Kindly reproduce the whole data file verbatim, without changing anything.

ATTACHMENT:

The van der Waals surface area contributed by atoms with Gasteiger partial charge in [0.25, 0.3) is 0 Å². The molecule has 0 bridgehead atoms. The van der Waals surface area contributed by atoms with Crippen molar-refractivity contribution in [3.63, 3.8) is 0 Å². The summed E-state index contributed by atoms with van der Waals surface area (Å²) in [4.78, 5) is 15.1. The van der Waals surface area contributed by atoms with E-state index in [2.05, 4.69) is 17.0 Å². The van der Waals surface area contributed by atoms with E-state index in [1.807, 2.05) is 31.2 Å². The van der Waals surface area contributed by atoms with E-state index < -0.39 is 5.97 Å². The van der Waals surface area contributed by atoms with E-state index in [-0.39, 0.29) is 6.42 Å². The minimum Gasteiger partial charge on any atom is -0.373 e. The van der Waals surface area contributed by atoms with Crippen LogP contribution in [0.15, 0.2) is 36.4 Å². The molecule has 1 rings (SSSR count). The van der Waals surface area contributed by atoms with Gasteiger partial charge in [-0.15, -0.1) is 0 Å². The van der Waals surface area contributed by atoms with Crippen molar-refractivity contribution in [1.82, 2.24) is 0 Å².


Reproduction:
The van der Waals surface area contributed by atoms with Gasteiger partial charge in [0.25, 0.3) is 0 Å². The molecule has 0 bridgehead atoms. The van der Waals surface area contributed by atoms with Crippen molar-refractivity contribution in [3.63, 3.8) is 0 Å². The summed E-state index contributed by atoms with van der Waals surface area (Å²) in [4.78, 5) is 15.1. The van der Waals surface area contributed by atoms with E-state index in [2.05, 4.69) is 17.0 Å². The van der Waals surface area contributed by atoms with E-state index in [1.807, 2.05) is 31.2 Å². The van der Waals surface area contributed by atoms with E-state index < -0.39 is 5.97 Å². The van der Waals surface area contributed by atoms with E-state index in [-0.39, 0.29) is 6.42 Å². The minimum Gasteiger partial charge on any atom is -0.373 e. The van der Waals surface area contributed by atoms with Crippen LogP contribution in [0.15, 0.2) is 36.4 Å². The molecule has 1 rings (SSSR count). The van der Waals surface area contributed by atoms with Gasteiger partial charge in [-0.15, -0.1) is 0 Å². The van der Waals surface area contributed by atoms with Crippen molar-refractivity contribution in [1.82, 2.24) is 0 Å².